The only downside is that, with pricing starting at £529.99, it’s pretty darned expensive, even by Apple Watch 5 standards. Its strong focus on durability and functionality also means it won’t appeal to less serious athletes or fashion-conscious buyers.
• Read our Garmin Fenix 6 review
2. Fitbit Charge 3
A great all-rounder
|Fitbit Charge 3 Fitness Activity Tracker, Rose Gold/Berry, One Size (S & L Bands Included)||$125.82|
- Attractive design
- Larger, sharper display
- Great battery life
- Well-presented app
- Water resistant
- Some might miss built-in GPS
- Still waiting to use the SpO2 sensor
The Fitbit Charge 3 is a huge update on 2017’s Fitbit Charge fitness tracker and one of the best options for newbie or mid-level athletes.
The tracker has a water resistance rating of up to 50m ,which means it can be used to track your morning swim as well as basic workouts, like runs. The subtle design also makes it one of the most comfortable trackers we’ve reviewed.
Combined with a top-notch Fitbit PurePulse heart rate monitor, excellent battery life and reliable notification features, this makes the Charge 3 a great all-round health tracker that can be worn 24/7.
The only downside is that it only offers connected GPS connectivity, which means you’ll have to carry your phone if you want reliable distance tracking.
• Read our Fitbit Charge 3 review
3. Fitbit Inspire HR
A great entry-level tracker
- Water resistant to 50m
- Smartphone notifications
- No altimeter
- Basic fitness tracking
The Fitbit Inspire HR single-handedly replaces numerous Fitbit devices, including the Alta HR and the Flex 2, helping to simplify Fitbit’s entry-level fitness tracker offerings. It’s taken on board some of the best aspects of each, like the water resistance of the Flex 2 and the heart rate monitor of the Alta HR, while coming in at a lower price than the Alta HR.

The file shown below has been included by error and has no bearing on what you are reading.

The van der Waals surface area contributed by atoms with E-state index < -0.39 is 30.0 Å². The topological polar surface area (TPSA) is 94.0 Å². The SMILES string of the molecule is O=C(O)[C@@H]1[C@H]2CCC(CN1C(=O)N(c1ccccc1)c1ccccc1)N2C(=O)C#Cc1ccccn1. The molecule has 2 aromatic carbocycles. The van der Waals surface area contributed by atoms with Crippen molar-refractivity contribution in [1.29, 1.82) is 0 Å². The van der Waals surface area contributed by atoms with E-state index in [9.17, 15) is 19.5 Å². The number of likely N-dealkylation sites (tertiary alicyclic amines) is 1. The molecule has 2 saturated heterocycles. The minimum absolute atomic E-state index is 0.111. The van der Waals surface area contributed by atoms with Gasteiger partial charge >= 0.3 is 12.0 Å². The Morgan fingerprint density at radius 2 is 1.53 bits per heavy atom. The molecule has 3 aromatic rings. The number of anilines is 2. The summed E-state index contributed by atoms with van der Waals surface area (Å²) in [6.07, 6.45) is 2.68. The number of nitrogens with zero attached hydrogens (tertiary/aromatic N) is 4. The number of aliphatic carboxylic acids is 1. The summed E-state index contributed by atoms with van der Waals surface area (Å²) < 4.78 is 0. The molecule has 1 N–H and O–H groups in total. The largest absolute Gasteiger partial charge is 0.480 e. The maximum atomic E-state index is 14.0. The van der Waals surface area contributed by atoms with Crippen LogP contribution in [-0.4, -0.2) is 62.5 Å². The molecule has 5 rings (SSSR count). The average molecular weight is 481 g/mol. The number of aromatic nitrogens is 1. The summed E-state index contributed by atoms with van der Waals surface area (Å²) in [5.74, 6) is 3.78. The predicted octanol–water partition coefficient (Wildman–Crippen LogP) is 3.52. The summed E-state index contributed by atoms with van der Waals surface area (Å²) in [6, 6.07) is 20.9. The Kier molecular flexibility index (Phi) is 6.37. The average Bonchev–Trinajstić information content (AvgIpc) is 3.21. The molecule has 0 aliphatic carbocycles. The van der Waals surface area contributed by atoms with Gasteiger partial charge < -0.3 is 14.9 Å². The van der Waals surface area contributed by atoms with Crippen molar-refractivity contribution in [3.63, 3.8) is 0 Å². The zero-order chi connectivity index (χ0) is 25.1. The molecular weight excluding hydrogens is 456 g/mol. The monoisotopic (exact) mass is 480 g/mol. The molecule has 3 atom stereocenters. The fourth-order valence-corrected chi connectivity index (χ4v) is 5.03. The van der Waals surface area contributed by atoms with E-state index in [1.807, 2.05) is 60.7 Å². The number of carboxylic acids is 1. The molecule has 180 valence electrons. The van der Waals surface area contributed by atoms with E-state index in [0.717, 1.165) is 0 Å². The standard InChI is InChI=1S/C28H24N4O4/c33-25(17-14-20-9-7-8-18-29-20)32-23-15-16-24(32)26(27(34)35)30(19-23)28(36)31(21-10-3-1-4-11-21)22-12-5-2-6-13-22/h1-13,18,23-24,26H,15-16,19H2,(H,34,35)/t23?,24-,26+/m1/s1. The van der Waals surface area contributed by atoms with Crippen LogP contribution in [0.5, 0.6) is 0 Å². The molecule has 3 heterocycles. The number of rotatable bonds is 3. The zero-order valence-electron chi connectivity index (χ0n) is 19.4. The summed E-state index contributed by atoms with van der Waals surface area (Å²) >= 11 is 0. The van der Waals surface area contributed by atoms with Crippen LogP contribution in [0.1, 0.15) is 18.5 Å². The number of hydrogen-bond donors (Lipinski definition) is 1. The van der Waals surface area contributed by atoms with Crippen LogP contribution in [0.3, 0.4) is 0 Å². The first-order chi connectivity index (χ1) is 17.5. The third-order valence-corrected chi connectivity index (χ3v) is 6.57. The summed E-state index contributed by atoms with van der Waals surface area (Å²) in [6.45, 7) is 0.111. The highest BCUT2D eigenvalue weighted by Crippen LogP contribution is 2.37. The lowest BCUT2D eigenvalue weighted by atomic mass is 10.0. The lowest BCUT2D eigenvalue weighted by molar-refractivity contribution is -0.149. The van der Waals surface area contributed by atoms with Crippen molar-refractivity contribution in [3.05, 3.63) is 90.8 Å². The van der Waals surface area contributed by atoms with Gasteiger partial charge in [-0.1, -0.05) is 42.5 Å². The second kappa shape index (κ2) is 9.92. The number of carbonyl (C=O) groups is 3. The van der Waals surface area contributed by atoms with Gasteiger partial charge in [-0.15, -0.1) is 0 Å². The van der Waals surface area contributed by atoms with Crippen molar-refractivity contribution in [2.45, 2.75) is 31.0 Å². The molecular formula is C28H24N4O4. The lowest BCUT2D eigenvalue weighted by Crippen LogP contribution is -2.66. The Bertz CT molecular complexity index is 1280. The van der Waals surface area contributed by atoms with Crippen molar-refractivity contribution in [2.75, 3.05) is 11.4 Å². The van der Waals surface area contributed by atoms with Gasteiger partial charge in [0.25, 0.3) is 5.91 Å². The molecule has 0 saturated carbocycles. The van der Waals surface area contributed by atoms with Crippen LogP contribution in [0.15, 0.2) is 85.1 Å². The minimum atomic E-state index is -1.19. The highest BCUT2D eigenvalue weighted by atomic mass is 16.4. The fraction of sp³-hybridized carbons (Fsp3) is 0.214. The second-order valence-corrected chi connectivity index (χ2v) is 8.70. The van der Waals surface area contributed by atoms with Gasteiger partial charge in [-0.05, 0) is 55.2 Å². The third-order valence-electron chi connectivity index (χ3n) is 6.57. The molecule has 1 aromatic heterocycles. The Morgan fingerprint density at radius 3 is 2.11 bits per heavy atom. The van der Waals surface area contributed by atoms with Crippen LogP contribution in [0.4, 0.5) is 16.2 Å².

It’s now a great option for anyone who doesn’t need all of the more advanced exercise tracking offered by the Fitbit Charge 3 and wants a slightly sleeker design. You get much of the same great functionality that comes with the more expensive tracker, with great sleep tracking, automatic exercise recognition and solid battery life.
It’s worth noting that the Fitbit Inspire HR gets our recommendation over the cheaper Fitbit Inspire. The latter model sacrifices a number of features for a saving of only £20, making the Inspire HR much better value.
• Read our Fitbit Inspire HR review
4. Honor Band 5
An affordable and competent fitness tracker
- Detailed sleep tracking
- Seven-day battery with intensive use
- Bright AMOLED display
- Few changes from the Honor Band 4
Instead of going with a major overhaul of specs and design, Honor has priced its latest wearable at just £29.99/$34.99, to undercut the competition and dominate the scene with an affordable – and competent – fitness tracker.
With so many features on board, including SpO2 tracking, a gorgeous AMOLED display and a hugely detailed sleep tracking programme, the Honor Band 5 isn’t just a great recommendation for someone on a budget, it’s a great fitness tracker in its own right.
A vibrant, slightly curved 0.95in 2.5D screen is easy to read in direct sunlight and has a notably punchy display. Everything feels responsive, from scrolling through menus to waking the screen. Outdoor results were pretty much spot on in terms of distance, and being able to check your heart rate during a run is always appreciated.
Despite slashing the price of its latest fitness tracker, Honor has crafted a device that sacrifices very little and gives its competitors a run for their money. At less than half the price of the cheapest Fitbit, the Honor Band 5 is almost too easy to recommend.
- Read our Honor Band 5 review
5. Apple Watch Series 3
A solid fitness tracker